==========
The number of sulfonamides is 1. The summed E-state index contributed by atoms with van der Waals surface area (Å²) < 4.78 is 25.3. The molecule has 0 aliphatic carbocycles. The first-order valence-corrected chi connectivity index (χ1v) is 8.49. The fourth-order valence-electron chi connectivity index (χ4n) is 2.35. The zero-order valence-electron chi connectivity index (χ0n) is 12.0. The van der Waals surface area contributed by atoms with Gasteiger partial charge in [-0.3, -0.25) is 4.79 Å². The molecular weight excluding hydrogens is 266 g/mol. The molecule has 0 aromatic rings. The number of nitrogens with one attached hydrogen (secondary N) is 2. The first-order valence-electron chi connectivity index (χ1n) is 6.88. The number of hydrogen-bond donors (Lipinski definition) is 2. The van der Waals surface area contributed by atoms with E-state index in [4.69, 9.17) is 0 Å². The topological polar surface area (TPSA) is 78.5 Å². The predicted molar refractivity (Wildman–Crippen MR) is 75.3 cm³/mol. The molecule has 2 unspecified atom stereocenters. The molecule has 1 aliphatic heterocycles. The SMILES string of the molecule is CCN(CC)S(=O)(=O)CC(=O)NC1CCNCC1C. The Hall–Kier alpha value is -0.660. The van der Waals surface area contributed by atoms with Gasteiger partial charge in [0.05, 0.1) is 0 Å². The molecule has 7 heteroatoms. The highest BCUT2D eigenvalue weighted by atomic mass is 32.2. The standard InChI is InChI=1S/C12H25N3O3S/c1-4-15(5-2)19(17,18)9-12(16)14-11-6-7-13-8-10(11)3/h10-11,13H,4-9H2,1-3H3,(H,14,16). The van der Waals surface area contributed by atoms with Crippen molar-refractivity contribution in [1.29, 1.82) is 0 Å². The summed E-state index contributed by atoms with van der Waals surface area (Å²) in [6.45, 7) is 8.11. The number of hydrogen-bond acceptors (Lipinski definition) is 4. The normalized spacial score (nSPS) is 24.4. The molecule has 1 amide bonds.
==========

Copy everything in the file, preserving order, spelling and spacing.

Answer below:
The number of sulfonamides is 1. The summed E-state index contributed by atoms with van der Waals surface area (Å²) < 4.78 is 25.3. The molecule has 0 aliphatic carbocycles. The first-order valence-corrected chi connectivity index (χ1v) is 8.49. The fourth-order valence-electron chi connectivity index (χ4n) is 2.35. The zero-order valence-electron chi connectivity index (χ0n) is 12.0. The van der Waals surface area contributed by atoms with Gasteiger partial charge in [-0.3, -0.25) is 4.79 Å². The molecular weight excluding hydrogens is 266 g/mol. The molecule has 0 aromatic rings. The number of nitrogens with one attached hydrogen (secondary N) is 2. The first-order valence-electron chi connectivity index (χ1n) is 6.88. The number of hydrogen-bond donors (Lipinski definition) is 2. The van der Waals surface area contributed by atoms with E-state index in [4.69, 9.17) is 0 Å². The topological polar surface area (TPSA) is 78.5 Å². The predicted molar refractivity (Wildman–Crippen MR) is 75.3 cm³/mol. The molecule has 2 unspecified atom stereocenters. The molecule has 1 aliphatic heterocycles. The SMILES string of the molecule is CCN(CC)S(=O)(=O)CC(=O)NC1CCNCC1C. The Hall–Kier alpha value is -0.660. The van der Waals surface area contributed by atoms with Gasteiger partial charge in [0.05, 0.1) is 0 Å². The molecule has 7 heteroatoms. The highest BCUT2D eigenvalue weighted by atomic mass is 32.2. The standard InChI is InChI=1S/C12H25N3O3S/c1-4-15(5-2)19(17,18)9-12(16)14-11-6-7-13-8-10(11)3/h10-11,13H,4-9H2,1-3H3,(H,14,16). The van der Waals surface area contributed by atoms with Crippen molar-refractivity contribution in [1.29, 1.82) is 0 Å². The summed E-state index contributed by atoms with van der Waals surface area (Å²) in [6.45, 7) is 8.11. The number of hydrogen-bond acceptors (Lipinski definition) is 4. The normalized spacial score (nSPS) is 24.4. The molecule has 1 amide bonds.